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Legislature Gave Up Control of Health Rates? PolitiFact Says Yes.

Leon County Judge John Cooper on June 30, 2022, in a screen grab from The Florida Channel.
The Florida Channel
Leon County Judge John Cooper on June 30, 2022, in a screen grab from The Florida Channel.

The state of Florida has not exactly been warm and welcoming to the Affordable Care Act (ACA) -- better known as Obamacare.  

Florida was part of the lawsuit seeking to overturn Obamacare. That's the case in which the ACA was upheld by the Supreme Court.

But Democrats are now charging that Florida's dragging its feet on Obamacare, which could potentially cost Floridians when it comes to their health insurance rates.

U.S. Rep. Ted Deutch recently wrote in a letter signed by all 10 of the Florida’s Democratic representatives that Florida lawmakers have left the state vulnerable to unreasonably high insurance premiums by stripping Florida of its ability to review rates for the ACA’s rollout.

And, PolitiFact's Angie Holan says their fact check finds this is true.

"We're talking about the insurance market for those people who have to go out and buy health insurance on their own," Holan explained. "And the federal health care law said state would be able to tell insurance companies no if the rates are two high."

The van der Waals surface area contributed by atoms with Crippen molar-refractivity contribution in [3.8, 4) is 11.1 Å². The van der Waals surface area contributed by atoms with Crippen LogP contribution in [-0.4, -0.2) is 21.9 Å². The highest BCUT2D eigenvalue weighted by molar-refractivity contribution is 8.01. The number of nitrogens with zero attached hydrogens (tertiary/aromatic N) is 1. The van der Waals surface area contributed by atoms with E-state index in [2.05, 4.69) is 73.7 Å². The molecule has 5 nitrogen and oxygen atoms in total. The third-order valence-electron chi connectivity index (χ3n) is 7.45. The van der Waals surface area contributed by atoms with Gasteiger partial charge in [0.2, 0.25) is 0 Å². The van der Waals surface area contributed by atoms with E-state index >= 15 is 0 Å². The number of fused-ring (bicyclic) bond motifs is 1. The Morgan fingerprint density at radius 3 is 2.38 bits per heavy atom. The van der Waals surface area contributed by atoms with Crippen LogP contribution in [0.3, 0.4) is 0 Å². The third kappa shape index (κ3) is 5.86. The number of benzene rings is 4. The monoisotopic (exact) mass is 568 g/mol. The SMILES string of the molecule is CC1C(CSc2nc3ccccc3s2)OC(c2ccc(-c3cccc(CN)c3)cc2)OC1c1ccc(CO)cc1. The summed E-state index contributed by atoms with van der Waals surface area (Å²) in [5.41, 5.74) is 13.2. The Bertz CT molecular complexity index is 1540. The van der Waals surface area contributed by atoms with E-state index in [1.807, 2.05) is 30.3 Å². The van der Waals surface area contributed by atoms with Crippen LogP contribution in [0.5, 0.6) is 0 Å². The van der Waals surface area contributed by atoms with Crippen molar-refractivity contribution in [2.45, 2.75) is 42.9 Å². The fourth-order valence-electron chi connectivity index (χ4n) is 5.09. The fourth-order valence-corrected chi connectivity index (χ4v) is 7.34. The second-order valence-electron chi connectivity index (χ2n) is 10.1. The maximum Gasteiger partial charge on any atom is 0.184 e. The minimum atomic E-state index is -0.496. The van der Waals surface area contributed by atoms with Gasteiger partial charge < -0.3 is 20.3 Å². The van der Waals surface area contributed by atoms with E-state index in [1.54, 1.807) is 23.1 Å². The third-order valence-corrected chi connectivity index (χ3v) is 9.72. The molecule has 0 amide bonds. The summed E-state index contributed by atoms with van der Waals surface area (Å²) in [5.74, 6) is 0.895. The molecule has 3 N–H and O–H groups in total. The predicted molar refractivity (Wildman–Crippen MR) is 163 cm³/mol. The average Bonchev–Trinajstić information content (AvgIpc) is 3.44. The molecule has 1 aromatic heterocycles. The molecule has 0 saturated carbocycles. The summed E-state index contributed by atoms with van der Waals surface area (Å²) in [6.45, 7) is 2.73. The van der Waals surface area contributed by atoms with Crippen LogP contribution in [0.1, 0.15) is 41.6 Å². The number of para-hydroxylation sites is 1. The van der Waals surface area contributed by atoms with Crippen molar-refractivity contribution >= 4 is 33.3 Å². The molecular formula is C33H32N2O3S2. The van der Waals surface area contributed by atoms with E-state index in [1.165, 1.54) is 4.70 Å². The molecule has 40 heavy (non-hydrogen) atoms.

But that is not how it's going to work in Florida.

According to Holan, "Earlier this year the Florida legislature got into this and said we don't know enough about the law and it's very complex so we're just going to let the federal government take care of denying excessive rate increases. Well, the problem with that is the federal government doesn't have the legal authority to do that. So, Deutch's complaint with the state is right. They did say we're not going to refuse excessive rate increases and they put that into effect, in law, for two years."

Politifact also did some fact checking on a recent statement on Obamacare from Florida U.S. Senator Marco Rubio.

On Fox TV's Sean Hannity show, Rubio said under Obamacare, people who "have a doctor they’ve been seeing for the last 15 or 20 years, they won’t be able to keep going to that doctor."

PolitiFact's ruling on that? Mostly false.

Holan said, "it all comes down to if your insurance plan changes, you may have to go and see a different doctor. Rubio's statement doesn't apply to people on Medicare. They should see any big changes. The experts say the employer-provided plans most people get through work, those people shouldn't see big changes. The people who might see big changes are people who have to go out and buy insurance on their own. But, overall, this idea that Obamacare forces people out of seeing specific doctors, it's misleading and we rated it mostly false."